Therapists Are Working on Helping "Psychopath" Kids Live Normal Lives – Kveller
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Therapists Are Working on Helping “Psychopath” Kids Live Normal Lives

It’s every parents’ nightmare, the kind of thing explored with some exaggeration in horror films and books—you give birth to a kid who turns out to be a “bad seed” from the start.

Turns out there’s actually a real set of characteristic that define a group referred to as “callous children.” This callousness precedes genuine psychopathy in adults. the inability to feel empathy.

And, though of course upbringing has a part to play, the condition also has a scientific basis, according to a chilling but super-fascinating article in the Atlantic, “When Your Child Is a Psychopath” that is making the rounds this week.

“In particular, experts point to the amygdala—a part of the limbic system—as a physiological culprit for coldhearted or violent behavior. Someone with an undersize or underactive amygdala may not be able to feel empathy or refrain from violence. For example, many psychopathic adults and callous children do not recognize fear or distress in other people’s faces. Essi Viding, a professor of developmental psychopathology at University College London recalls showing one psychopathic prisoner a series of faces with different expressions. When the prisoner came to a fearful face, he said, ‘I don’t know what you call this emotion, but it’s what people look like just before you stab them.’”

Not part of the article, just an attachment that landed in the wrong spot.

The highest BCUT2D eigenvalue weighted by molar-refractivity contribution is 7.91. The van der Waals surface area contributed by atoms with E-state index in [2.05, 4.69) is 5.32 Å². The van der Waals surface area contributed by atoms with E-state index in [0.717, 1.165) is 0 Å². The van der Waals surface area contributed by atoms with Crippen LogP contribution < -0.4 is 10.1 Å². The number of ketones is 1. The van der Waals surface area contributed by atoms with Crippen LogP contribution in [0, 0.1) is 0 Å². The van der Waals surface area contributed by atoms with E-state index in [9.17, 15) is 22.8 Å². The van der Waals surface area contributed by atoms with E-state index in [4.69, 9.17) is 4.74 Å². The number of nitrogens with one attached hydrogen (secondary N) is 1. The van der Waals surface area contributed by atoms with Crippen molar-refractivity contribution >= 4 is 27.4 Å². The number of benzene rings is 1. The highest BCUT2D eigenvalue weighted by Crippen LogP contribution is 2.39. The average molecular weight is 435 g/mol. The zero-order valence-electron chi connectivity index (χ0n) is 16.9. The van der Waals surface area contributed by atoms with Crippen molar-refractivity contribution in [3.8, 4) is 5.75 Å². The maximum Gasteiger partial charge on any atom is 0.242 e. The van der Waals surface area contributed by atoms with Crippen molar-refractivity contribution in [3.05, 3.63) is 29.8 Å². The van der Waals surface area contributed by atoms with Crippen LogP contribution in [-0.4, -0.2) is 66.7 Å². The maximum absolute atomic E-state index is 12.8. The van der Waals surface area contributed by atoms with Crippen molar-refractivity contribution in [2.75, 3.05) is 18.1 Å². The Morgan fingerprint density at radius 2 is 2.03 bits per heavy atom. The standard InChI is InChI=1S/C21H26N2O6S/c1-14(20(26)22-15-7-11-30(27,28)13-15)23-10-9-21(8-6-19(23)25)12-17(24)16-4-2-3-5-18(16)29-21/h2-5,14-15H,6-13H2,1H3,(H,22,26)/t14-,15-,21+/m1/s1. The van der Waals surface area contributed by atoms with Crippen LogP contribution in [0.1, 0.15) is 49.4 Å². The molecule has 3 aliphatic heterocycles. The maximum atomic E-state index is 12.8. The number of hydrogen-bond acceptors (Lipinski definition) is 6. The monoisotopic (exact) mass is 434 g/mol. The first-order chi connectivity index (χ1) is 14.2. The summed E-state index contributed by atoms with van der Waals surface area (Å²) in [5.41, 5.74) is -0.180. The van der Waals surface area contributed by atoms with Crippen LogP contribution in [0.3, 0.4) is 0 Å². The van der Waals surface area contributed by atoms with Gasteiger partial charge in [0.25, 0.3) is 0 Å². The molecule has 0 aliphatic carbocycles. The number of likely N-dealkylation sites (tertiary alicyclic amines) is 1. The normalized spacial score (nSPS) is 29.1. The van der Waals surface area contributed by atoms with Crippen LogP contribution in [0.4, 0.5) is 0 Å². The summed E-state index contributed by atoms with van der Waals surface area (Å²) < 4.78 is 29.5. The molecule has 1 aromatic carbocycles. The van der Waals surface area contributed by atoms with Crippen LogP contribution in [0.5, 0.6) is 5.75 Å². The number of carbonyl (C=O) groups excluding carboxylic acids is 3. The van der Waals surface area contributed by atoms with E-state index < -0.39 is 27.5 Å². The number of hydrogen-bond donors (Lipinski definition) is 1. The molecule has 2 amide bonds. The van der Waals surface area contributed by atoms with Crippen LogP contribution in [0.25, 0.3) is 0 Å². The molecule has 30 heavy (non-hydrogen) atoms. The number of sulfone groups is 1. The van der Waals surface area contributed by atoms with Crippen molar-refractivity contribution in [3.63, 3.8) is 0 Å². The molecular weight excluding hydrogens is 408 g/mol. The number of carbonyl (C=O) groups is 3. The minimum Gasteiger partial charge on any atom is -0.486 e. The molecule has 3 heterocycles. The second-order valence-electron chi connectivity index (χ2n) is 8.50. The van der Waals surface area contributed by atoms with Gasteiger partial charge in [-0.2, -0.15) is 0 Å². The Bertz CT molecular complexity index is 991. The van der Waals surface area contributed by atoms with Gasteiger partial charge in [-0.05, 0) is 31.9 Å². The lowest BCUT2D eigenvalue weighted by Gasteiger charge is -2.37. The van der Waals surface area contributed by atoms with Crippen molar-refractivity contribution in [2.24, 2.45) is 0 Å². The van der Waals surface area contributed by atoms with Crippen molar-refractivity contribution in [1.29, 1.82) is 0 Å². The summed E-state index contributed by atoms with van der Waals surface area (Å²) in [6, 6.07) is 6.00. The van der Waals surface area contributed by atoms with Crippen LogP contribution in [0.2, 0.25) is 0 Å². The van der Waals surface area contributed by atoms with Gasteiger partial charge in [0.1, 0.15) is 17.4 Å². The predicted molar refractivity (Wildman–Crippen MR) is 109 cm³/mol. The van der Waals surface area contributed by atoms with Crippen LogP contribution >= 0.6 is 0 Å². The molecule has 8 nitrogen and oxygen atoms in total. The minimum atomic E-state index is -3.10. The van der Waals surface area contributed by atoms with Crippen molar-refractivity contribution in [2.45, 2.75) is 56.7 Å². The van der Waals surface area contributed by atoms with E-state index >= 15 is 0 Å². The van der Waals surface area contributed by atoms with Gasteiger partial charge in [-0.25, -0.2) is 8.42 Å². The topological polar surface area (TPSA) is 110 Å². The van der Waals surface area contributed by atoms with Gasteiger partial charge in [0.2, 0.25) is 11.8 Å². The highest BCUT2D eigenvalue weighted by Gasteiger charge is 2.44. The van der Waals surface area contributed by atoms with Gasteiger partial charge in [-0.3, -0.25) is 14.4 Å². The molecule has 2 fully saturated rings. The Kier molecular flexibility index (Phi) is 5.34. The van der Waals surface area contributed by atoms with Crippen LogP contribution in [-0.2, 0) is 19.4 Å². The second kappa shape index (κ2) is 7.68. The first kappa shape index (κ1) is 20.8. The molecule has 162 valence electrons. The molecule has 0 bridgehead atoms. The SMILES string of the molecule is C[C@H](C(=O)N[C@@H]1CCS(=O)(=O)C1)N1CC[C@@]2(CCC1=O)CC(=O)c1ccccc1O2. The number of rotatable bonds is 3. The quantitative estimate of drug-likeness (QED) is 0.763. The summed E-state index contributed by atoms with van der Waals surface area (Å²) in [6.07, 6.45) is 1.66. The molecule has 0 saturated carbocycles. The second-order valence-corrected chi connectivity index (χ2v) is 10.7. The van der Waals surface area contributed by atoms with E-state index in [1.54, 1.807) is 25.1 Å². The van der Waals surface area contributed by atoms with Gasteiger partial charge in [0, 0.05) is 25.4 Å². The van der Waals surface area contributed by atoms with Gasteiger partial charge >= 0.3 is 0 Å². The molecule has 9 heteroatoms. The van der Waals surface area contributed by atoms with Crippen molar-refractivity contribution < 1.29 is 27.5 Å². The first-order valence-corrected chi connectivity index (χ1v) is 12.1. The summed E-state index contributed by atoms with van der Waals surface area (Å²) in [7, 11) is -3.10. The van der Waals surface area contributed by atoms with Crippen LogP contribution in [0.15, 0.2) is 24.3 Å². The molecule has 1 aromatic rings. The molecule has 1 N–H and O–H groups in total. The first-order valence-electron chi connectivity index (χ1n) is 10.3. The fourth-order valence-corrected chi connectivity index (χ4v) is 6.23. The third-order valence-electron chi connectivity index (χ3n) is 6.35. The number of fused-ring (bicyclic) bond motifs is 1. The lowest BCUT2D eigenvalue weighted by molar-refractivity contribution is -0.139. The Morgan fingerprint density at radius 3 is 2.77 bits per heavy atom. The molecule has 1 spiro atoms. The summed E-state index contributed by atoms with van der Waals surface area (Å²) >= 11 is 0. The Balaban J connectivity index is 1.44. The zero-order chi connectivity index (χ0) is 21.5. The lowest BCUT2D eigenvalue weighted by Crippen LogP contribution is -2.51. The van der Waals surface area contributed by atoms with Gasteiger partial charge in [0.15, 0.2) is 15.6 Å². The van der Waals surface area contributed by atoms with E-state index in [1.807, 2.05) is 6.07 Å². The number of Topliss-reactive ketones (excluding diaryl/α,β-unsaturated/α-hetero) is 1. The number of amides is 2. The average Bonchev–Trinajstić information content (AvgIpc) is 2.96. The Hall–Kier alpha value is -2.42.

There are other traits these people have in common, including low heart rates and a hard time being stimulated.

The story looks at an experimental facility that works with the most troubled group of teenage boys like this:

“The center’s real breakthrough involves deploying the anomalies of the psychopathic brain to one’s advantage—specifically, downplaying punishment and dangling rewards. These boys have been expelled from school, placed in group homes, arrested, and jailed. If punishment were going to rein them in, it would have by now. But their brains do respond, enthusiastically, to rewards. At Mendota, the boys can accumulate points to join ever more prestigious “clubs” (Club 19, Club 23, the VIP Club). As they ascend in status, they earn privileges and treats—candy bars, baseball cards, pizza on Saturdays, the chance to play Xbox or stay up late.”

Now, apparently, the condition is being diagnosed earlier, giving more hope to families affected.

Author Barbara Bradley Haggerty spent time with Jen and Danny, parents of Samantha, young girl who has been diagnosed as a callous child, receiving intensive treatment that helps rewire her to function in society. The story ends with their future dilemmas:

“Jen and Danny are planning to bring Samantha home this summer, a prospect the family views with some trepidation. They’re taking precautions, such as using alarms on Samantha’s bedroom door. The older children are larger and tougher than Samantha, but the family will have to keep vigil over the 5-year-old and the 7-year-old. Still, they believe she’s ready, or, more accurately, that she’s progressed as far as she can at San Marcos. They want to bring her home, to give it another try.

Of course, even if Samantha can slip easily back into home life at 11, what of the future? “Do I want that child to have a driver’s license?,” Jen asks. To go on dates? She’s smart enough for college—but will she be able to negotiate that complex society without becoming a threat? Can she have a stable romantic relationship, much less fall in love and marry? She and Danny have had to redefine success for Samantha: simply keeping her out of prison.”

There’s not much comfort in such a terrifying diagnosis, but the fact that the scientific community is actually making progress with these kids is heartening.

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